MKSAP: 59-year-old woman with type 2 diabetes mellitus and hyperlipidemia

Test your medicine knowledge with the MKSAP challenge, in partnership with the American College of Physicians.

A 59-year-old woman is evaluated during a routine follow-up visit. She was recently diagnosed with type 2 diabetes mellitus and hyperlipidemia. She feels well. Medications are metformin, atorvastatin, and aspirin.

Physical examination findings and vital signs are normal. BMI is 27.

Laboratory studies reveal a serum creatinine level of 0.9 mg/dL (79.6 µmol/L), an estimated glomerular filtration rate of >60 mL/min/1.73 m2, and normal urinalysis results.

Which of the following is the most appropriate diagnostic test to perform next?

A: 24-Hour urine collection for protein
B: Kidney ultrasonography
C: Spot urine albumin–creatinine ratio
D: No additional testing

MKSAP Answer and Critique

The correct answer is C: Spot urine albumin–creatinine ratio. This item is available to MKSAP 16 subscribers as item 73 in the Nephrology section.

A spot urine albumin–creatinine ratio is indicated to evaluate this patient for chronic kidney disease (CKD). She has type 2 diabetes mellitus, a population that is at risk for CKD, and testing for microalbuminuria is appropriate. The National Kidney Foundation and the American Diabetes Association recommend annual testing to assess urine albumin excretion in patients with type 1 diabetes of 5 years’ duration and in all patients with type 2 diabetes starting at the time of diagnosis by measuring the albumin–creatinine ratio. Microalbuminuria is defined as an albumin–creatinine ratio of 30 to 300 mg/g; diagnosis requires an elevated albumin–creatinine ratio on two of three random samples obtained over 6 months. Patients with diabetes and microalbuminuria are at increased risk for progression of CKD and cardiovascular disease. Use of ACE inhibitors or angiotensin receptor blockers delays progression in patients with proteinuric kidney disease or in patients with diabetes and microalbuminuria, underscoring the importance of early detection.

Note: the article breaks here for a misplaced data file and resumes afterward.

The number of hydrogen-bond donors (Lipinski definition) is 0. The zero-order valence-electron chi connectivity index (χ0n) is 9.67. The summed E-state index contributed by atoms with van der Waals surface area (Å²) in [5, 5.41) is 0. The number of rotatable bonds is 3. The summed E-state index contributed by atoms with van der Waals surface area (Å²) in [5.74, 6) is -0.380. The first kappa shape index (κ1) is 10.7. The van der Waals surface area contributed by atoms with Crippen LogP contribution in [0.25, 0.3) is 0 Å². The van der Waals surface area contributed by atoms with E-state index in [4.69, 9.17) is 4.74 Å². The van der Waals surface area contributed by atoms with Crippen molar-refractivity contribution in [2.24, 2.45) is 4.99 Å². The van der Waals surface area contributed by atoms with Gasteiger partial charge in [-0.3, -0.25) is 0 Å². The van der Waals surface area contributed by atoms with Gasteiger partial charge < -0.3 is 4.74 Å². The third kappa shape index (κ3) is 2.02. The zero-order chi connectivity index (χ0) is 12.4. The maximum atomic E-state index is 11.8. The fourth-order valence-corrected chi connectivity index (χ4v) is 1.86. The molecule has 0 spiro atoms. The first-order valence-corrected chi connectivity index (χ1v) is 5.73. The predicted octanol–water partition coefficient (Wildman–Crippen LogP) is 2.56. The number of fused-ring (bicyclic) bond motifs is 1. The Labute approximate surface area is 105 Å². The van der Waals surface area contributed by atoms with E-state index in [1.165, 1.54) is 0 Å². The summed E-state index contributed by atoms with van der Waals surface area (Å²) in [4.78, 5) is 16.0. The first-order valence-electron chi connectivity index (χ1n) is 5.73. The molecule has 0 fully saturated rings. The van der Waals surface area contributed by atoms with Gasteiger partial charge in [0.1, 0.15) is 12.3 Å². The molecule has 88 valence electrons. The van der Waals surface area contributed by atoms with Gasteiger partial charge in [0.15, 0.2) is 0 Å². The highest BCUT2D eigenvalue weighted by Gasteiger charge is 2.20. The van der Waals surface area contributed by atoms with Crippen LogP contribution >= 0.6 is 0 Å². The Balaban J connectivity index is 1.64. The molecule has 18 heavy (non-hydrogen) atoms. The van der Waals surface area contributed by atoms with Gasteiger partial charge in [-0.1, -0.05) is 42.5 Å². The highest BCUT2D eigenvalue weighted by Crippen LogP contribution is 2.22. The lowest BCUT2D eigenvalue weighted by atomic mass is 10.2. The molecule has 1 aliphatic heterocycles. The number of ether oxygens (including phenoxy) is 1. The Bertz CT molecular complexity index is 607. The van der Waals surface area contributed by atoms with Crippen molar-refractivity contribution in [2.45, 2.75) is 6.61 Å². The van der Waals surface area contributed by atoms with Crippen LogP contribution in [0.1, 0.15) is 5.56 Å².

The gold standard for measuring urine protein excretion is a 24-hour urine collection. However, this test is cumbersome and unreliable if not collected correctly. Patients have a difficult time accurately collecting urine for 24 hours, in addition to keeping it on ice. Therefore, the National Kidney Foundation Kidney Disease Outcomes Quality Initiative (NKF KDOQI) recommends use of urinary ratios on random urine samples as an alternative method of estimating proteinuria in the clinical assessment of kidney disease. Furthermore, a 24-hour urine collection may not diagnose low-grade microalbuminuria.

Kidney ultrasonography can be performed once a diagnosis of CKD is made but should not be used to screen for CKD.

Although this patient has an estimated glomerular filtration rate of >60 mL/min/1.73 m2 and normal urinalysis results, she has diabetes and should therefore be evaluated for CKD.

Key Point

  • The National Kidney Foundation and the American Diabetes Association recommend annual testing to assess urine albumin excretion in patients with type 1 diabetes mellitus of 5 years’ duration and in all patients with type 2 diabetes starting at the time of diagnosis by measuring the albumin–creatinine ratio.

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